A significant year in the history of Dubai, Maktoum bin Butti from the Bani Yas tribe led his tribe into the Shindagha Peninsula at the mouth of Dubai Creek in 1833. He established himself there and declared Dubai’s autonomy over Abu Dhabi. Since then, Dubai was regarded as an agricultural village. Even with the many changes that the emirate has seen in the last few years, the Al Maktoum family continues to govern Dubai. Visitors can take a trip through the city’s past by strolling on the shores of Dubai Creek. As a securing point for the history of the emirate, The site is an area of activities with boats and abras floating along the old waterways.

History of Dubai

Expatriates influx (1894 to 1966)

Under the Al Maktoum leadership, Dubai started to flourish in a remarkable way. In 1894, trade within the region received another boost, when new regulations allowed the tax exemption to expatriates. This led to enormous growth in the number of foreigners who came to the city. Indian or Pakistani traders came to Dubai to make the most of the favourable business climate. While it was a prosperous time in the history of Dubai but it was still completely dependent on fishing, trading as well as pearl diving. Then, when artificial pearls were first developed by Japan during the 50s, the fragility of the economy of the region was discovered. But, the economic downturn didn’t last for long. In 1966, everything changed to Dubai It struck oil.

The present day Dubai: Home of everything Largest (since 1966)

When oil and gas were discovered, The late Sheikh Rashid bin Saeed Al Maktoum was the first to initiate the development of Dubai. He started transforming the city from a tiny cluster of villages near Dubai Creek to a modern port, city, and commercial centre. Rashid Port, Jebel Ali Port, Dubai Drydocks, the broadening of Dubai Creek, and the Dubai World Trade Centre were among the most significant projects that were completed at the time. The visionary leadership of the UAE to move forward with massive social and building projects. Within the span of only 50 years, Dubai exploded in growth and modern marvels, like Burj Al Arab, Burj Al Arab, and Burj Khalifa. These are now very closely connected with the city.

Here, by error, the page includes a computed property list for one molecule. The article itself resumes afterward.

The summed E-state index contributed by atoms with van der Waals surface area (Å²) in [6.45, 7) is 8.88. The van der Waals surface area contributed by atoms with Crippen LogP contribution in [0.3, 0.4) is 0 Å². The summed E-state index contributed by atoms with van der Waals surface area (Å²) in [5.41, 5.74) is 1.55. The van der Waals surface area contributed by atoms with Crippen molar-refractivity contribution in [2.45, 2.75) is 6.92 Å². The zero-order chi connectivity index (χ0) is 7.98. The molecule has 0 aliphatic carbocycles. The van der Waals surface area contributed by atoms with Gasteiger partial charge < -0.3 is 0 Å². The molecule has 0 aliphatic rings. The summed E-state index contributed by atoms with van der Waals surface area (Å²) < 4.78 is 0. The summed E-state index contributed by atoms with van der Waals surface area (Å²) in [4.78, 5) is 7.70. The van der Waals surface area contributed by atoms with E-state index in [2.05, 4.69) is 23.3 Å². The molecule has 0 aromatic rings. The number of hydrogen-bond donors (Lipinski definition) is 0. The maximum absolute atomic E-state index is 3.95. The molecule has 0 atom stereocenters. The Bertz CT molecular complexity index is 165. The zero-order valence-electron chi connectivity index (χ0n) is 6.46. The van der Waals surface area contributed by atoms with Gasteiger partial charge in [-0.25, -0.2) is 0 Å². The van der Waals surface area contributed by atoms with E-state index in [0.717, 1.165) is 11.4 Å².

Summary of Dubai’s Historical landmark years

  • 1833: The Al Maktoum tribe establishes the fishing settlement of Dubai, continuing to rule Dubai ever since.
  • 1892: Pearling and maritime business begin to flourish. Traders from across the world arrive in Dubai to benefit from incredible deals and rates.
  • 1912: Dubai’s first school, Al Ahmadiya is built in Deira. The original building in Al Ras remains open as a museum, showcasing what life was like more than a century ago.
  • 1958: His Highness Sheikh Rashid bin Saeed Al Maktoum becomes the Ruler of Dubai. He leads the emirate for 32 years and develops a major hub for international trade.
  • 1966: Oil is discovered in Dubai, attracting foreign trade and stimulating the economy, which over several decades diversified with shipping, finance and tourism.
  • 1971: Dubai and other emirates sign a deal to form the United Arab Emirates (UAE) on 2 December 1971. This date is marked each year as the UAE’s National Day.
  • 1979: Dubai World Trade Centre, the city’s first skyscraper, opens. Formerly known as Sheikh Rashid Tower, the 38-storey building remains an icon on the city skyline
  • 1985: Dubai’s flagship airline, Emirates, is launched. The airline carries more than 50 million passengers per year with cabin crew from 150+ countries.
  • 1990: His Highness Sheikh Maktoum bin Rashid Al Maktoum becomes the Ruler of Dubai, following his father, His Highness Sheikh Rashid bin Saeed Al Maktoum.
  • 2003: The city plays host to the annual meeting of the World Bank and the International Monetary Fund (IMF) and is recognised as a global financial hub.